Provincial family legislation allows a surviving spouse to elect to either receive the gift(s) left them under their deceased spouse’s will (or according to succession legislation, if there was no will) or receive an equalization of marital property under said family legislation. Usually, the surviving spouse determines his or her entitlement under both options and makes their decision on the basis of which option provides the greater benefit. The election to take the entitlement under the family legislation must be made within six months of death or the spouse is deemed to have elected to take their entitlement under the will (or, again, under succession law if there is no will). Thus, in order to make a prudent decision in this regard, the surviving spouse must perform due diligence and calculations in a thorough and timely fashion.
In Lasenza v. Lasenza Estate (2007), 34 E.T.R. (3d) 123 (Ont. S.C.J), Mrs. Lasenza applied to the court to set aside her election in favour of taking her entitlement under family law legislation rather than under her deceased husband’s will. Mr. and Mrs. Lasenza married in May, 2000. Mr. Lasenza, who had two sons from a previous marriage, was diagnosed with brain cancer in November, 2002 and died about a year later. Although they seldom spoke of finances, Mr. Lasenza had told Mrs. Lasenza that his investments totalled $500,000. He had also assured her that he made adequate provision for her in his will and that she could remain in the family home. Furthermore, Mr. Lasenza had taken Mrs. Lasenza to his lawyer to transfer title to the home into her name or into joint title with him. However, the lawyer refused to take instructions and act on them as by that time, Mr. Lasenza’s ability to communicate was seriously impaired.
After Mr. Lasenza died, Mrs. Lasenza’s lawyer, Mr. Ross, obtained a copy of the will which instructed that the estate was to be divided into three (3) equal shares between Mrs. Lasenza, and Mr. Lasenza’s two sons. However, there was uncertainty regarding two sizeable assets, namely a RBC securities account worth $202,000 and a $67,000 Scotiabank RRSP, both of which had been transferred to one of Mr. Lasenza’s sons a few weeks before he died by exercise of a power of attorney. Despite his attempts, Mr. Ross could not get assurances from the Estate Trustee, who was one of Mr. Lasenza’s sons, that they would be included in the estate. As the six-month deadline for a family law election was fast approaching, Mrs. Lasenza followed Mr. Ross’s advice to make the election, although she didn’t have full understanding of the implications. It was later determined that all of the assets would pass under the will totalling $612,000. However, Mrs. Lasenza’s election made it such that instead of receiving a third of the estate, she actually owed the estate money.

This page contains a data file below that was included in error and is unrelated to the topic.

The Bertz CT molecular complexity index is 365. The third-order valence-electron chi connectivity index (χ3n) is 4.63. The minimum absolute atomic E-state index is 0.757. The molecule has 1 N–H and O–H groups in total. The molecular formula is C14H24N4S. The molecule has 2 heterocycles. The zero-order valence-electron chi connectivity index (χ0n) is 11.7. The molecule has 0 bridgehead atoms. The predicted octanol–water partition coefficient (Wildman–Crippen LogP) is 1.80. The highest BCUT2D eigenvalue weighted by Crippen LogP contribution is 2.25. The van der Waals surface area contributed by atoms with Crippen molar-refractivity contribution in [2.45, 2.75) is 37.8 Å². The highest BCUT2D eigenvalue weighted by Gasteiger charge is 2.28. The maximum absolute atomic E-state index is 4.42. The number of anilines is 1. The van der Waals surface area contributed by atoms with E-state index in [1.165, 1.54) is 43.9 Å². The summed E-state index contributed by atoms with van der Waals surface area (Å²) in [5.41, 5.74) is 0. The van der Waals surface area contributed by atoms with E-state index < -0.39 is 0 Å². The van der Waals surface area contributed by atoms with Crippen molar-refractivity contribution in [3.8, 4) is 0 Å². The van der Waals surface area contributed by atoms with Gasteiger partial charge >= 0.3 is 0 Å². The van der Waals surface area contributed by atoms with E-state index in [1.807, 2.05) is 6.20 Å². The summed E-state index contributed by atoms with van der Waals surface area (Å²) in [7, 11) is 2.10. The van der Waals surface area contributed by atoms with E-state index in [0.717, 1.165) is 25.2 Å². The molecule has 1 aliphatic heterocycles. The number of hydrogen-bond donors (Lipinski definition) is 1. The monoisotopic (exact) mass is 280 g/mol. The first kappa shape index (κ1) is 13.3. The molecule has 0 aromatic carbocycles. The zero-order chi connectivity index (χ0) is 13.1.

In deciding in Mrs. Lasenza’s favour that the election should be set aside, the court concluded the following:
- It would be a clear injustice to allow the election to stand.
- There was a mistake of fact in that Mrs. Lasenza lacked information about what assets would form part of the estate at the time she made the election.
- The estate trustee was responsible to provide assurances as to the amount of assets under the will. Furthermore, timely and complete disclosure of the circumstances surrounding the estate is required if the 6 month limitation period is going to be enforced.
- Mrs. Lasenza did not inappropriately delay in notifying the parties of her desire to revoke the election.
- The estate was not yet distributed.
- There was no prejudice to the effected parties.
This case obviously demonstrates that a decision to make a family law election for estate administration purposes hinges on the extent of the elector’s knowledge about the assets of the estate. Furthermore, if the assets are not known or fully disclosed, one cannot be assured that such an election or failure to make the election will be honoured and upheld by a court. It also highlights the importance of having a current estate inventory and an up-to-date will, in the absence of which there can be confusion and unnecessary delay in the administration of an estate.
If you would like assistance in determining whether you should elect to take your inheritance entitlement under family law legislation or would like to prepare an estate inventory and a will, please contact Andrea Kelly.
Andrea Kelly, Lawyer, has extensive experience in wills, trusts, powers of attorney and estate administration matters. She provides clients with a high standard of timely professionalism and expertise, incorporating a very thorough fact finding process. This is quite often enlightening for her clients and facilitates individually tailored services. If you would like to know more, feel free to use the easy contact form or read Andrea’s bio.